However, the states that refused to expand that program are experiencing greater costs to care for the uninsured.

Nationwide, the cost of caring for uninsured people in non-expansion states between now and 2024 is projected to reach $266 billion if no new states decide to expand Medicaid, according to a report in April from the Kaiser Family Foundation. If all states decided to expand, that cost would drop by a third.

http://www.pewtrusts.org/en/research-and-analysis/blogs/stateline/2015/6/24/not-expanding-medicaid-can-cost-local-taxpayers

  • millions of people were pushed out of their preferred health plans and restricted access to the doctors they wanted to see.

First of all, the number of people who may have had policies cancelled appears to have been grossly overstated.

http://www.factcheck.org/2014/04/millions-lost-insurance/

But do you know the only group that specifically was mandated to lose their coverage under the ACA? No, you probably don’t, but it was Congress, together with certain staffers who were kicked out of the coverage they had had. And that coverage was simply participation in the same menu of plans available to all federal civilian employees. That is why, when Ted Cruz lost his spousal coverage when his wife left Goldman Sachs, he was forced to purchase coverage from one of the ACA exchanges. Yes, Virginia, there is a mandate for Congresscritters to participate in the exchanges. A mandate, incidentally, I believe to be both totally political and stupid.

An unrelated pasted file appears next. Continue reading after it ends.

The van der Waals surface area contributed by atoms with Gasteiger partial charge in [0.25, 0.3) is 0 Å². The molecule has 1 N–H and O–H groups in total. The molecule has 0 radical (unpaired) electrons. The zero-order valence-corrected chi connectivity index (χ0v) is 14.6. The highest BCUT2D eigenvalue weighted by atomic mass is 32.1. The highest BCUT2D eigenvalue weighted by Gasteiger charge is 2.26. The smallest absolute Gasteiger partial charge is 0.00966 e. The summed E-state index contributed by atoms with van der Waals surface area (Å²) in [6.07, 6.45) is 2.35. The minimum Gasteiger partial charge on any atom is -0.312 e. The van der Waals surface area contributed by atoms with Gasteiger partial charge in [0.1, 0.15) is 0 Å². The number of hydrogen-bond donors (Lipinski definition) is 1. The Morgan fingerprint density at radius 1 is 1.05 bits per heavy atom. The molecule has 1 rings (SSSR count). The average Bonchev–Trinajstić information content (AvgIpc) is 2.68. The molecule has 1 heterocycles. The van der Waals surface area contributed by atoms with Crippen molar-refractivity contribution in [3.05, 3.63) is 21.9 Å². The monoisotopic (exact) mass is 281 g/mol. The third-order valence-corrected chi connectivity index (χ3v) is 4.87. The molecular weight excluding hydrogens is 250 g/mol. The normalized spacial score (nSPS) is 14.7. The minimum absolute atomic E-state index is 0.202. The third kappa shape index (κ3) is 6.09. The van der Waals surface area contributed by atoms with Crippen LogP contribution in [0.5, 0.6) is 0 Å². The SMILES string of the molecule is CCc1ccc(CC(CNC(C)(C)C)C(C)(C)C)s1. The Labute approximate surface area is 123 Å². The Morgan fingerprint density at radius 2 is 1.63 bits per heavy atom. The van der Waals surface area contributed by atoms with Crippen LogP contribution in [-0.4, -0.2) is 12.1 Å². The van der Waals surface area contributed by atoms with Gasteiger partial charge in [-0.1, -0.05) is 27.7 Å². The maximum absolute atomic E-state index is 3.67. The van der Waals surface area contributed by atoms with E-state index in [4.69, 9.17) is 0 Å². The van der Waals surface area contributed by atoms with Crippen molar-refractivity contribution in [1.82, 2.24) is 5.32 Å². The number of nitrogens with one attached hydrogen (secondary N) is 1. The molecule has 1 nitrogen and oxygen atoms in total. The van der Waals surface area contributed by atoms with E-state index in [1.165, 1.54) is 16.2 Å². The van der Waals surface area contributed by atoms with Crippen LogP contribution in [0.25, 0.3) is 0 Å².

Because I find the source, FOX News, to be amusing in this context I’ll present a viewpoint expressed there.

http://www.foxnews.com/opinion/2013/11/05/insurance-cancelled-dont-blame-obama-or-aca-blame-america-insurance-companies.html

But in an overall sense the ACA is a scapegoat for any cancelled policies. If insurance companies had enough introspection they would paraphrase Cassius

The fault lies not in the ACA, but in ourselves.

You see…and really this is not revelatory, simply a reminder…prior to the Affordable Care Act insurers could cancel policies for any damned reason or none at all. Just peruse this article from 2007 before the ACA was a gleam in Barack Obama’s eye.

http://usatoday30.usatoday.com/money/perfi/insurance/2007-01-28-insurance-1a-usat_x.htm